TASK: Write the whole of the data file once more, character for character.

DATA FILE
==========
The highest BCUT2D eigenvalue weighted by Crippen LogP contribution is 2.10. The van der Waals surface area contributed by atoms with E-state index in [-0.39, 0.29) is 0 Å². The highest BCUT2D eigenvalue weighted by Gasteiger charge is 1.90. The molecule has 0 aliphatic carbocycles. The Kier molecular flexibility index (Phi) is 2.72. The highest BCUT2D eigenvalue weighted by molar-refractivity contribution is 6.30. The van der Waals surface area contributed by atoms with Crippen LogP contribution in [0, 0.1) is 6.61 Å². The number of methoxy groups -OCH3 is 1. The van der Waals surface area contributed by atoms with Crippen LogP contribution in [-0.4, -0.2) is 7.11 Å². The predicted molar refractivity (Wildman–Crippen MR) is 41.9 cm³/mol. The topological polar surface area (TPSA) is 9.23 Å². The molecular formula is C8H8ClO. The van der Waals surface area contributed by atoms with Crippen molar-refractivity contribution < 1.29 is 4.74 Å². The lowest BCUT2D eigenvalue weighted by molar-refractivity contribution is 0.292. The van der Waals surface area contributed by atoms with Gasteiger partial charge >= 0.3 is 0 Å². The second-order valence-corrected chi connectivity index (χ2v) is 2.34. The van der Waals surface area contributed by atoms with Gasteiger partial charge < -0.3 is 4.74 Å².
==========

The highest BCUT2D eigenvalue weighted by Crippen LogP contribution is 2.10. The van der Waals surface area contributed by atoms with E-state index in [-0.39, 0.29) is 0 Å². The highest BCUT2D eigenvalue weighted by Gasteiger charge is 1.90. The molecule has 0 aliphatic carbocycles. The Kier molecular flexibility index (Phi) is 2.72. The highest BCUT2D eigenvalue weighted by molar-refractivity contribution is 6.30. The van der Waals surface area contributed by atoms with Crippen LogP contribution in [0, 0.1) is 6.61 Å². The number of methoxy groups -OCH3 is 1. The van der Waals surface area contributed by atoms with Crippen LogP contribution in [-0.4, -0.2) is 7.11 Å². The predicted molar refractivity (Wildman–Crippen MR) is 41.9 cm³/mol. The topological polar surface area (TPSA) is 9.23 Å². The molecular formula is C8H8ClO. The van der Waals surface area contributed by atoms with Crippen molar-refractivity contribution < 1.29 is 4.74 Å². The lowest BCUT2D eigenvalue weighted by molar-refractivity contribution is 0.292. The van der Waals surface area contributed by atoms with Gasteiger partial charge >= 0.3 is 0 Å². The second-order valence-corrected chi connectivity index (χ2v) is 2.34. The van der Waals surface area contributed by atoms with Gasteiger partial charge < -0.3 is 4.74 Å².